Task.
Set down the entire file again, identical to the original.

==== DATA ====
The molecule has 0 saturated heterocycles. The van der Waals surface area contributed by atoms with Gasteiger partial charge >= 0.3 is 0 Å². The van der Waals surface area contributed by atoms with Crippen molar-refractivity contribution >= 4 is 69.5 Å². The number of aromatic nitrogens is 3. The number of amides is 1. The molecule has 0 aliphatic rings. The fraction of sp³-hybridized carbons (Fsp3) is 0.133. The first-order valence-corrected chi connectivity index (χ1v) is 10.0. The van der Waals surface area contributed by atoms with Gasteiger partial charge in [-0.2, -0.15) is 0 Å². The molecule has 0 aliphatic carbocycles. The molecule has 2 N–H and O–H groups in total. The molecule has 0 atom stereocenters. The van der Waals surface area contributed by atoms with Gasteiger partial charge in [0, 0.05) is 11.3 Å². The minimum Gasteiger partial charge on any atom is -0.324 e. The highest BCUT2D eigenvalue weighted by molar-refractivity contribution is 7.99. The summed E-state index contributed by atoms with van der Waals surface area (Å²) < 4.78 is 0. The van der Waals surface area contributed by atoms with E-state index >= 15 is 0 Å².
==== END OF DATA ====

The molecule has 0 saturated heterocycles. The van der Waals surface area contributed by atoms with Gasteiger partial charge >= 0.3 is 0 Å². The van der Waals surface area contributed by atoms with Crippen molar-refractivity contribution >= 4 is 69.5 Å². The number of aromatic nitrogens is 3. The number of amides is 1. The molecule has 0 aliphatic rings. The fraction of sp³-hybridized carbons (Fsp3) is 0.133. The first-order valence-corrected chi connectivity index (χ1v) is 10.0. The van der Waals surface area contributed by atoms with Gasteiger partial charge in [-0.2, -0.15) is 0 Å². The molecule has 0 aliphatic carbocycles. The molecule has 2 N–H and O–H groups in total. The molecule has 0 atom stereocenters. The van der Waals surface area contributed by atoms with Gasteiger partial charge in [0, 0.05) is 11.3 Å². The minimum Gasteiger partial charge on any atom is -0.324 e. The highest BCUT2D eigenvalue weighted by molar-refractivity contribution is 7.99. The summed E-state index contributed by atoms with van der Waals surface area (Å²) < 4.78 is 0. The van der Waals surface area contributed by atoms with E-state index >= 15 is 0 Å².